The dedication service at Lockport Mennonite Church was held Aug. 23, 1908, with 850 people in attendance, and 161 horse and buggies at the hitching post.
Today’s membership is hoping to match the same number of people, not horse and buggies, at the 100th anniversary services this weekend.
Commemoration begins with a service and cookout Saturday evening, and continues with services Sunday morning followed by a potluck dinner.
A musical program is planned for Sunday afternoon. All events will be held at the church, located on Co. Rd. 21-N, in rural Williams County, near the covered bridge.
Lockport Mennonite Church traces its history back to some of the first families who settled in Northwest Ohio.
Six Amish families settled in the area and held church services in the log cabin home of Christian Lauber in 1835.
Those families and later settlers eventually organized into several Mennonite congregations.
The first Lockport Church was built in 1908 at a cost of $2,897 in the village of Lockport. Records show the land for the church was purchased for $100.
The white frame meeting house was 36×52 feet with four rows of benches, with a center partition to divide the men and women.
In the early years Lockport was one of three area Mennonite churches that functioned as one and shared ministers. It wasn’t until 1922 that the congregation began holding its own services every week.
That first frame church building went through several enlargements and remodeling projects over the years.
The current brick sanctuary was built in 1962 and dedicated on Palm Sunday, 1963. Later, side additions were added to the main church in 1976 and in 1995, including classrooms, offi ce space and an elevator.
As the church marks its centennial, the congregation has over 400 members and a host of ministries for men, women, youth, children, and senior citi zens.
The Sunday morning service features such traditional elements as scriptural readings, prayer, hymns, and sermons, as well as more contemporary aspects such as praise bands and dramas.
Allen Rutter, who served as lead pastor at Lockport for over 18 years, said the “blended worship” style was one of the striking changes he witnessed during his years at the church.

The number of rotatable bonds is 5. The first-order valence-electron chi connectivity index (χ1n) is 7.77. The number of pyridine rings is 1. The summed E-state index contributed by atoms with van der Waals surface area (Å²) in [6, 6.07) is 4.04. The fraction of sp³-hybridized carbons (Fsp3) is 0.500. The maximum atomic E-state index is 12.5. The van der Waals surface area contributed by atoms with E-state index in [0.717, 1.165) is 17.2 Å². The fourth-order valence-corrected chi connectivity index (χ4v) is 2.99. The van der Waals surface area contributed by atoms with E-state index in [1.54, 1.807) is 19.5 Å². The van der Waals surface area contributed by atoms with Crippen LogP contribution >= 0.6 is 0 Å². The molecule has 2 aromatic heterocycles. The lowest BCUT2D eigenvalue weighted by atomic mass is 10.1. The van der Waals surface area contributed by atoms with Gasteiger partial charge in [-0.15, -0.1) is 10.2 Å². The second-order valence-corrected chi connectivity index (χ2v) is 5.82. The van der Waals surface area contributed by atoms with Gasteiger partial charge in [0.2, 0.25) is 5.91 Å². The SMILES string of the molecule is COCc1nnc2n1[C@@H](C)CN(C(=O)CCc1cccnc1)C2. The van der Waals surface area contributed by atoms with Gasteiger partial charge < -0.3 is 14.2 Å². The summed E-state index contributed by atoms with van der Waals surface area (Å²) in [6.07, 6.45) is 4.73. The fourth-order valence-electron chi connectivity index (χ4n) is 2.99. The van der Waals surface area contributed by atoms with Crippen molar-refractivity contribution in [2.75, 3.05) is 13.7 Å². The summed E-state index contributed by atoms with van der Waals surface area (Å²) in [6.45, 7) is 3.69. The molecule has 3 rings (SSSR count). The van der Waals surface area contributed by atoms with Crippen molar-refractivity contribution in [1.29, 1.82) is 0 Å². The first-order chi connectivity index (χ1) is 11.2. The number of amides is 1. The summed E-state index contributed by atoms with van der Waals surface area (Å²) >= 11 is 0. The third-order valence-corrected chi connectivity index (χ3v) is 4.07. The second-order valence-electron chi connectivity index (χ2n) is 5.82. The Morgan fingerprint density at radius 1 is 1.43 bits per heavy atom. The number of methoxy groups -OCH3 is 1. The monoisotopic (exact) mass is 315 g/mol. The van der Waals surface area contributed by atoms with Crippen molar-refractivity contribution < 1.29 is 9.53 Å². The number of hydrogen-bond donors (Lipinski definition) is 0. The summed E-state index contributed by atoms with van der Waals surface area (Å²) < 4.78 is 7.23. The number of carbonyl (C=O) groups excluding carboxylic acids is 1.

“Originally the worship was led by the pastor and perhaps one other person, with special music provided by a solo or quartet,” Rutter said.
“That changed to a worship team led by praise bands, with five different teams available to lead worship services.”
Rutter also mentioned that the Lockport congregation had reorganized its church structure, moving from a church council format to a “ministrybased structure, with leaders of various ministries implementing the vision and mission of the congregation.”
Lockport was somewhat unique in that from the very beginning, the church had multiple pastors leading the congregation rather than one individual.
Simon and Walter Stuckey, pastors, led the church in its early days. They were later joined by Earl Stuckey.
“At one point during my years as pastor,” Rutter said, “there were 36 different Stuckey families attending Lockport.”
The tradition of multiple pastors has continued, and Rutter said he served with five pastors during his tenure at Lockport.
But the more important constant at the church, according to Rutter, is “the commitment of the congregation to striving to follow Jesus, His lifestyle and His teachings in the gospel.”
Rutter said that members of the church have always shown a deep commitment to Christ and to family values. It always has been a very warm and friendly congregation, and very welcoming to people from various communities and backgrounds.
“The church has families from many different communities- Bryan, Archbold, Pettisville, Wauseon, West Unity, and Michigan,” Rutter said.
“And while they were once predominantly farmers, there are now people from many different vocations who attend Lockport.”
As it celebrates 100 years as a congregation, the Lockport Mennonite Church can point to some things that have changed over the years, and also celebrate the commitments to Jesus Christ, to strong families, and to friendly outreach that has characterized it throughout its past.